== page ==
The award-winning Schlitterbahn Galveston Island Waterpark is the first convertible water park in the world with the Wasserfest section being covered and heated from the end of September until the end of April. There are 12 heated attractions where both the water and air temperature are maintained in the 80s.


Family owned Schlitterbahn, meaning “slippery road” in German, opened in 2006. The 26-acre park has 33-water related attractions, hot tubs, the Boogie Bahn surf ride, premium cabanas and more than 10 dining venues including swim-up bars. Amusement Magazine named Wasserfest “The World’s Best Indoor Waterpark.”


PHOTO: Gen. Patton’s command vehicle.


In a city filled with singular attractions Moody Gardens manages to be in a league of its own. This nonprofit educational complex has taken on the mission of focusing on nature as a catalyst for education, entertainment, rehabilitation and research and is the region’s number 1 attraction. The program was inaugurated in 1983 to assist individuals with head injuries. Five years later Palm Beach, Galveston’s only white sand beach, was added. Currently Moody Gardens is a destination complex showcasing the AAA 4-Diamond hotel and spa, golf course, restaurant, three pyramids and three theaters. 


The 10-story glass Rainforest Pyramid features 1,700 flora and fauna from Africa, the Americas and Asia along a canopied walkway. Science and special exhibits are presented in the Discovery Pyramid. The 1.5 million-gallon Aquarium Pyramid was added to the collection in 1999 to feature four oceans and the Caribbean as habitats. The 4D Special FX Theater requires use of all your senses to produce an inimitable experience.


Celebrate the holiday season in a variety of surprising ways by taking advantage of Galveston’s Passport to Holiday Magic by the Sea. The program spans a two-month period, November 16th to January 4, 2014, and highlights more than 1,000 events and activities. Participants must submit passports by January 10th to be eligible for prizes including a cruise for four aboard Carnival Magic.


Galveston’s Official Tree Lighting Ceremony will be held at the Hotel Galvez on November 23, 2013 at 6 PM. The event kicks off the holiday season with the arrival of Santa, the lighting of the 35-ft. tree and performances by the Galveston Ballet.


Moody Gardens is presenting their 12th annual Festival of Lights from November 16th to January 4, 2014. The mile-long trail is adorned with more than 1-million lights, animations, entertainment and food stations. They open the season with a Holiday Gift Market held over Thanksgiving weekend. 


Dickens on the Strand is the island’s signature holiday event and this year will be the 40th anniversary of this 19th-century street festival. From December 6-8 the Strand will become the streets of Victorian London filled with parades, costumed vendors, crafts and ongoing entertainment on five stages. Two descendants of Charles Dickens will be in attendance.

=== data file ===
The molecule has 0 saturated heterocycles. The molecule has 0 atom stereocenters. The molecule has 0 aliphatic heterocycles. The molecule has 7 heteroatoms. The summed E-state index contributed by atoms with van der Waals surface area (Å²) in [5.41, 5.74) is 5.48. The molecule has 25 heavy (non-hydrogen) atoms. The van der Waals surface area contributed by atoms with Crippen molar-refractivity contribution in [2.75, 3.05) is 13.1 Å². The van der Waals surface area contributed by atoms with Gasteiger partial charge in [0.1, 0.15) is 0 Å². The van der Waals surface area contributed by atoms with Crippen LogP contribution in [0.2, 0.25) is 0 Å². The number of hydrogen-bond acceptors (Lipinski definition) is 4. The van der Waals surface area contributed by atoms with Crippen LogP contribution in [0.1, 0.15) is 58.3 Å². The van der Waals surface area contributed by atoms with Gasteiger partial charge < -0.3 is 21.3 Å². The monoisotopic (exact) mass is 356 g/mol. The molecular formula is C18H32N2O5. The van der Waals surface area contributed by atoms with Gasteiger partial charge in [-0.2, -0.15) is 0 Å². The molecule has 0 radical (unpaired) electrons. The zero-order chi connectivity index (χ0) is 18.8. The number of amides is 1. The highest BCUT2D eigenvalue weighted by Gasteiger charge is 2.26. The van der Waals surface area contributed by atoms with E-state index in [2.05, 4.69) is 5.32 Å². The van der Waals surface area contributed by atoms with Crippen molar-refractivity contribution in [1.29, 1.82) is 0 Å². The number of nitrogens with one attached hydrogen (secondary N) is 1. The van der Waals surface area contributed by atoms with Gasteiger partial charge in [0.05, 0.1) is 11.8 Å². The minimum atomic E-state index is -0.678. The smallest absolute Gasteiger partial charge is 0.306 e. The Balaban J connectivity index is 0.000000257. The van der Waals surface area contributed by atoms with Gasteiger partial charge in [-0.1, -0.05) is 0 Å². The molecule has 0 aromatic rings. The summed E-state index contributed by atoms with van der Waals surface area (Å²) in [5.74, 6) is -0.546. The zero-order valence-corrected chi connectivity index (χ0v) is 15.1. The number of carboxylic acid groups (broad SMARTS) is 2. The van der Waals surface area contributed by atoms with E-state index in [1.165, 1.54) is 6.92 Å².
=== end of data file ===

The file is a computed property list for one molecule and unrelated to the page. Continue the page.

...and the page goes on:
Galveston is a perfect place for a girlfriend’s getaway, a retreat, a reunion or some personal rest and relaxation. On the West End of the island the family-owned Sand N’ Sea Properties offer more than 145 beachfront, beachside and bay front houses for rent. These luxury homes come in all sizes and include all the amenities.


Before bringing your visit to a close you must dine at Gaido’s, one of Galveston’s most notable restaurants for 102-years. Gulf Coast seafood is a specialty as well as their homemade sauces and desserts. “Texas Monthly” has honored Gaido’s pecan pie as the best in Texas.


All the information you need to plan a visit is available online.


I wish you smooth travels!





New York City is always a good choice for the holidays. Times Square has the most popular New Year’s celebration on the planet, the tree in Rockefeller Center is world famous, the illuminated store windows are breathtaking and to top it off there are so many restaurants you could dine out in a different one each night for 54-years! The view from the Empire State Building is awesome but the view from the Top of the Rock Observation Deck of the GE Building in Rockefeller Center is equally stunning. It offers three, 360-degree decks on the 67th, 69th and 70th floors. All the up-to-date event and activity information is available at


TMZ and On Location Tours make great holiday gifts. TV & Movie Sites Tour offerings include “Sex and the City” Hotspots and “Gossip Girl” Sites Tours. Holiday Lights and Movie Sites includes a photo stop at Rockefeller Center and movie locations from Miracle on 34th Street, Elf, Scrooged and others. Advance purchase is required. and


Philadelphia always has a lot to offer but the luxury Radisson Blu Warwick Hotel, 220 S. 17th Street, has managed to set the bar with The Cyber Monday deal. For 24-hours beginning at 12:00 AM on Monday, December 2 for a full 24 hours, or until sold out, individuals may make one reservation for a maximum two-night stay at $19.26. Stays must be completed by February 28, 2014, and availability and blackout dates apply. This just might be your most romantic gift ever. 215.735.6000